All work that is ever put out in the public domain needs some background research. It goes without saying, but I’ll say it anyway,
If you don’t know your subject matter very well, then you’ll need to do a lot of research. If you do know your subject matter, but want to weave an intricate story on top of topics you don’t understand, then you’ll need to do more research.
That said, if you want to craft an inspirational story based on something you have experienced yourself, or someone you love or admire then you might be able to show the core of your tale in a way that inspires others the way it did you.
Nearly all books will need you, the writer, to do a little research on the subject.
It is better to get the details in your book correct, rather than irritate your intelligent reader. Always have at the back of your mind that some of your readers will have knowledge on the subject you are writing about.
If you are writing on the subject that’s based in a well-known part of human history or about a particular profession, or using a person who is famous, then researching the subject is going to be of utmost importance. One thing is for certain, readers won’t hesitate to tell either you directly (which is a kind way of advising you) or, others (not so kind) that you don’t know what you are talking about. From that point of view, it is important to get your research right. The more facts you intend to put in, the more research you need to do.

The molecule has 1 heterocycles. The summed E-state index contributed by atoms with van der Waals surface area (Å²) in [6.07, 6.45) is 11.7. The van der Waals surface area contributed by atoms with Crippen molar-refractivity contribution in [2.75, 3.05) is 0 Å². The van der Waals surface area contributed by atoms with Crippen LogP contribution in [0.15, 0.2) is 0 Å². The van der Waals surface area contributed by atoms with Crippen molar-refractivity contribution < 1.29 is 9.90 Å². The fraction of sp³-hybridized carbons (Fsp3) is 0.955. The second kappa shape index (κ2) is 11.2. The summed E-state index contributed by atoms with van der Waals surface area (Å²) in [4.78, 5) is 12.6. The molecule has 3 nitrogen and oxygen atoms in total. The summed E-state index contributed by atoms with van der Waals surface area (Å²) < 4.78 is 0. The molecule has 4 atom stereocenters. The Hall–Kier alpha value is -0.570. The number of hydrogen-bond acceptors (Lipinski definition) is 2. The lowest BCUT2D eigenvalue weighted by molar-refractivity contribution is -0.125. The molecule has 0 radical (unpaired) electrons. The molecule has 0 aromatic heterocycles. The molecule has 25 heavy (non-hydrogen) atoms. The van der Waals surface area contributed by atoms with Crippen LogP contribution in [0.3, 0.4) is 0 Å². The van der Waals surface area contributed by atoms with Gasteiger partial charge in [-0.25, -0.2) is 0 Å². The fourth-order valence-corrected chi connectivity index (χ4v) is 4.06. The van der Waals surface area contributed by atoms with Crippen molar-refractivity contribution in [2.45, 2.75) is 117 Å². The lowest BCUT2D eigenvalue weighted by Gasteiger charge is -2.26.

You have a moral obligation to get those facts right.
For instance, if you are interested in conspiracy theories and you don’t know if the information is correct, or even real, don’t say it is. By all means, put the information in, but mention that you got the information from another source, perhaps someone you are unsure of, in the manner of wanting to explore all possible sides of the argument – even untrue ones.
Say you want to write a factual story based on something real that you’ve heard about or read about, or a person that fascinates you, for instance, a biography. The details will need to be correct. If they’re not the reader won’t believe anything else you have to say.
Of course if you are writing fiction based on true events, it goes without saying that all those facts you’ve collected can be distorted.
With fiction, if you set your reader up at the start they will understand they are entering a story-world and know it isn’t true. Even if it is based on events that actually happened, you will need to tell your reader from the outset that this is, say, a detective novel based on real events.
However, if you are writing a fictional story based on characters that work in a science lab, or a particular location that people will be familiar with, you’ll need to let your reader know they are entering a fictional world and that all the details have sprung from your own thoughts, ideas, and dreams, i.e. your imagination.
This is where you need to make a decision about balancing your story.
How many facts do you need to include (not too many that they bore the reader), against how much do you want to invent with your artistic license?
As a writer, remember that, first and foremost, you are a creative person. Only when the story is complete do you put on your business hat.
All the best,
Kaye, Thank you for sharing some great advice